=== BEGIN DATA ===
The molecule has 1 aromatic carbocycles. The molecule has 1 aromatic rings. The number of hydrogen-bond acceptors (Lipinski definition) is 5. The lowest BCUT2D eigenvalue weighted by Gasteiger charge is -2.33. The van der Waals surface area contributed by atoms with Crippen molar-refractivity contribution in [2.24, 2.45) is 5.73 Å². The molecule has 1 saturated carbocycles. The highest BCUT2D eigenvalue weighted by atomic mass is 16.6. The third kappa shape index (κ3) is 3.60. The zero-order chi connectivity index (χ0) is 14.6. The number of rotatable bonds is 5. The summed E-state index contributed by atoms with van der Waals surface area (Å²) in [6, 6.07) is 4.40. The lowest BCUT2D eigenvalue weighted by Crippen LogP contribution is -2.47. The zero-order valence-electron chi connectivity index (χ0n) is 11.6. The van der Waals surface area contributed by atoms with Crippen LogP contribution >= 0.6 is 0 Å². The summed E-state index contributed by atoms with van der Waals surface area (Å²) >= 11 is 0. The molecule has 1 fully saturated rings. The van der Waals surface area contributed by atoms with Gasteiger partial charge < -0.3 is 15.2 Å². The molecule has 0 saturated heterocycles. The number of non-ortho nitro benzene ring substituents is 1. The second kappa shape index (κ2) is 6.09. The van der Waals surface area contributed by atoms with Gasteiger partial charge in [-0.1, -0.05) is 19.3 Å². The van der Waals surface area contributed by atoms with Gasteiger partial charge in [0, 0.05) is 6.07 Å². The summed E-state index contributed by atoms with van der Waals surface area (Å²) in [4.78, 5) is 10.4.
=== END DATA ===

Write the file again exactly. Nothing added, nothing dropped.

The molecule has 1 aromatic carbocycles. The molecule has 1 aromatic rings. The number of hydrogen-bond acceptors (Lipinski definition) is 5. The lowest BCUT2D eigenvalue weighted by Gasteiger charge is -2.33. The van der Waals surface area contributed by atoms with Crippen molar-refractivity contribution in [2.24, 2.45) is 5.73 Å². The molecule has 1 saturated carbocycles. The highest BCUT2D eigenvalue weighted by atomic mass is 16.6. The third kappa shape index (κ3) is 3.60. The zero-order chi connectivity index (χ0) is 14.6. The number of rotatable bonds is 5. The summed E-state index contributed by atoms with van der Waals surface area (Å²) in [6, 6.07) is 4.40. The lowest BCUT2D eigenvalue weighted by Crippen LogP contribution is -2.47. The zero-order valence-electron chi connectivity index (χ0n) is 11.6. The van der Waals surface area contributed by atoms with Crippen LogP contribution >= 0.6 is 0 Å². The summed E-state index contributed by atoms with van der Waals surface area (Å²) >= 11 is 0. The molecule has 1 fully saturated rings. The van der Waals surface area contributed by atoms with Gasteiger partial charge < -0.3 is 15.2 Å². The molecule has 0 saturated heterocycles. The number of non-ortho nitro benzene ring substituents is 1. The second kappa shape index (κ2) is 6.09. The van der Waals surface area contributed by atoms with Gasteiger partial charge in [-0.1, -0.05) is 19.3 Å². The van der Waals surface area contributed by atoms with Gasteiger partial charge in [0, 0.05) is 6.07 Å². The summed E-state index contributed by atoms with van der Waals surface area (Å²) in [4.78, 5) is 10.4.